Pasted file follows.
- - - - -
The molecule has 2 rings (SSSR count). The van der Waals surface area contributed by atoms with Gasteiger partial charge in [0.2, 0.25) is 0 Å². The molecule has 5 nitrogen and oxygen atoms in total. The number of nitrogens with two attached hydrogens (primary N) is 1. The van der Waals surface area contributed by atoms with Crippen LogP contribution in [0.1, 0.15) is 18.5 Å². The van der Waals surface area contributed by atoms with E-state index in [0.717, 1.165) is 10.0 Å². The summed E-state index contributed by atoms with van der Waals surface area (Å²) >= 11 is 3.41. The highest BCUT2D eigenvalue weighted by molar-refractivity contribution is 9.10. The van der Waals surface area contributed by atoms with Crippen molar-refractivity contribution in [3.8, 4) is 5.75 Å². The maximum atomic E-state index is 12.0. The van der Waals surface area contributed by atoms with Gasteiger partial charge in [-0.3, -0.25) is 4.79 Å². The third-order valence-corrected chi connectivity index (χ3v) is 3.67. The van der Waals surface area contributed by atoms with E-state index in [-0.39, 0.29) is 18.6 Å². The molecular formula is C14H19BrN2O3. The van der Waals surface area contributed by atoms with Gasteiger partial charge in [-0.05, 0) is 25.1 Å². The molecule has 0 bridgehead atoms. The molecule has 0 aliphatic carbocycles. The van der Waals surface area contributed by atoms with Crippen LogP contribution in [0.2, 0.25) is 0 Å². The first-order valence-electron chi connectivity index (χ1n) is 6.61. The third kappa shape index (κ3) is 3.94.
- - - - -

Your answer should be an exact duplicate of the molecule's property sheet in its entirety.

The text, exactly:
The molecule has 2 rings (SSSR count). The van der Waals surface area contributed by atoms with Gasteiger partial charge in [0.2, 0.25) is 0 Å². The molecule has 5 nitrogen and oxygen atoms in total. The number of nitrogens with two attached hydrogens (primary N) is 1. The van der Waals surface area contributed by atoms with Crippen LogP contribution in [0.1, 0.15) is 18.5 Å². The van der Waals surface area contributed by atoms with E-state index in [0.717, 1.165) is 10.0 Å². The summed E-state index contributed by atoms with van der Waals surface area (Å²) >= 11 is 3.41. The highest BCUT2D eigenvalue weighted by molar-refractivity contribution is 9.10. The van der Waals surface area contributed by atoms with Crippen molar-refractivity contribution in [3.8, 4) is 5.75 Å². The maximum atomic E-state index is 12.0. The van der Waals surface area contributed by atoms with Gasteiger partial charge in [-0.3, -0.25) is 4.79 Å². The third-order valence-corrected chi connectivity index (χ3v) is 3.67. The van der Waals surface area contributed by atoms with E-state index in [-0.39, 0.29) is 18.6 Å². The molecular formula is C14H19BrN2O3. The van der Waals surface area contributed by atoms with Gasteiger partial charge in [-0.05, 0) is 25.1 Å². The molecule has 0 bridgehead atoms. The molecule has 0 aliphatic carbocycles. The van der Waals surface area contributed by atoms with Crippen LogP contribution in [0.2, 0.25) is 0 Å². The first-order valence-electron chi connectivity index (χ1n) is 6.61. The third kappa shape index (κ3) is 3.94.